Judge rules police can use fake Facebook accounts to lure suspects
By @dmin on News, Technology
A federal judge ruled last week that law enforcement can create fake social network profiles in order to search through a suspect’s account. Cops can lure suspects into “friending” them and then use the content of their Facebook (FB, Tech30), Instagram or other social media accounts against them in court.
United States District Judge William Martini denied a defendant’s motion to suppress evidence collected from his Instagram profile after he connected with an undercover account created by police officers.
The defendant Daniel Gatson argued that the police had no probable cause to search through his Instagram account. But Judge Martini argued that since Gatson accepted the request to become friends with the police officers, he enabled law enforcement to view photos and other information that he posted to his Instagram account.
As a result, the police did not need a search warrant. The sharing was consensual, the judge ruled.
Law enforcement has increasingly made use of the fake accounts tactic over the past year, angering social media companies, including Facebook and its Instagram subsidiary. Facebook has said it is “deeply troubled” that its customers consent to a legal search by friending fake accounts.
In October, Facebook sent a letter to the U.S. Drug Enforcement Administration demanding that agents stop impersonating users on the social network.
“The DEA’s deceptive actions… threaten the integrity of our community,” Facebook chief security officer Joe Sullivan wrote to DEA head Michele Leonhart. “Using Facebook to impersonate others abuses that trust and makes people feel less safe and secure when using our service.”
Civil Rights Groups Distance Themselves From NYPD Killings By @dmin onIn the wake of an execution-style shooting of two New York police officers Saturday, civil rights organizations are trying to distance themselves from accusations that the movement against police brutality was a direct call to harm law enforcement officials.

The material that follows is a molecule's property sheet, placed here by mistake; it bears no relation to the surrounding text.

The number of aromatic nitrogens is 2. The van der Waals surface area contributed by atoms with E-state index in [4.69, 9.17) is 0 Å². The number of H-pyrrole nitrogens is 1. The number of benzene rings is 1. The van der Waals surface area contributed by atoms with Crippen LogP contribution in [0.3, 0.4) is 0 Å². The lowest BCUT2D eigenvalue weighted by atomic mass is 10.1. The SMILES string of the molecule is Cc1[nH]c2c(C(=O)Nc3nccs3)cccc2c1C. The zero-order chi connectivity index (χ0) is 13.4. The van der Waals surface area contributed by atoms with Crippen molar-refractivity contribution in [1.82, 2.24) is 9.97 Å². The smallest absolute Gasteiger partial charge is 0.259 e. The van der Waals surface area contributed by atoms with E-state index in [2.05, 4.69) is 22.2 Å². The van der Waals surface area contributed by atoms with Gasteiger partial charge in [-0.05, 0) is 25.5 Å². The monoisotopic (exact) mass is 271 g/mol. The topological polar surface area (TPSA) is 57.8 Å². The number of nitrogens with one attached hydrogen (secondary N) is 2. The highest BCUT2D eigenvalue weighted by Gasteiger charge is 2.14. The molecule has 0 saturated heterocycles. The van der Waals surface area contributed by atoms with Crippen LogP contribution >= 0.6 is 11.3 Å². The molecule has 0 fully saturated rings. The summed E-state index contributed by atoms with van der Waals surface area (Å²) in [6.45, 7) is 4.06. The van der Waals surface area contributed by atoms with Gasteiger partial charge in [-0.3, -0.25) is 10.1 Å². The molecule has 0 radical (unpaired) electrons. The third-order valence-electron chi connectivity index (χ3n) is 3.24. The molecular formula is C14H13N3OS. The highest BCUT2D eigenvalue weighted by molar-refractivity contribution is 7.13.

Two New York City Police officers, Wenjian Liu and Rafael Ramos, were in their patrol car in the East Flatbush neighborhood of Brooklyn when Ismaaiyl Brinsley approached the vehicle and shot the two men point blank. The suspect was then chased by other officers into a subway station, where he was found with what appeared to be a fatal, self-inflicted gun wound. The officers were Asian and Latino, and Brinsley was African-American.
Police groups say that protestors and public officials have allowed their movement to incite violence against officers. Civil rights groups say their demonstrations have nothing to do with Saturday’s shooting in New York and that their movement is a peaceful one.
“This guy, Brinsley, he doesn’t represent anybody but his own troubled soul,” says John Fullinwider, co-founder of Mothers Against Police Brutality. “We mourn these officers just like anybody else.”
Police say Brinsley killed the two officers in New York after he shot and wounded his ex-girlfriend outside of Baltimore early Saturday morning. He had made threatening comments against law enforcement on social media before killing the officers. Brinsley had a history of mental illness and has been arrested 19 times.
Organizations blame the fact that Brinsley did not receive appropriate mental health care and was able to easily access a gun for the police murders. Rashad Robinson, executive director of Color of Change, says these issues can’t be lost in the dialogue.
“We’re clearly in a moment where we do need some reforms to our justice system. And at the same time we also need reforms to our gun laws and we need reforms to how we deal with mental illness in this country,” Robinson says. “There are a lot of serious questions that are on the table here.”
New York City Police Commissioner William Bratton said at a press conference Saturday that protests against law enforcement could fuel the cause of violence against police like that committed by Brinsley.
“Let’s face it: There’s been, not just in New York but throughout the country, very strong anti-police, anti-criminal-justice system, anti-societal initiatives underway,” Bratton. “One of the unfortunate aspects sometimes is some people get caught up in these and go in directions they should not.”
Patrolmen’s Benevolent Association President Patrick Lynch directly blamed New York City Mayor Bill di Blasio for the murders.
“There’s blood on many hands tonight. Those that incited violence on the streets under the guise of protest that tried to tear down what NYPD officers did every day. We tried to warn it must not go on, it cannot be tolerated,” the police labor union president said. “That blood on the hands starts at City Hall in the office of the mayor.”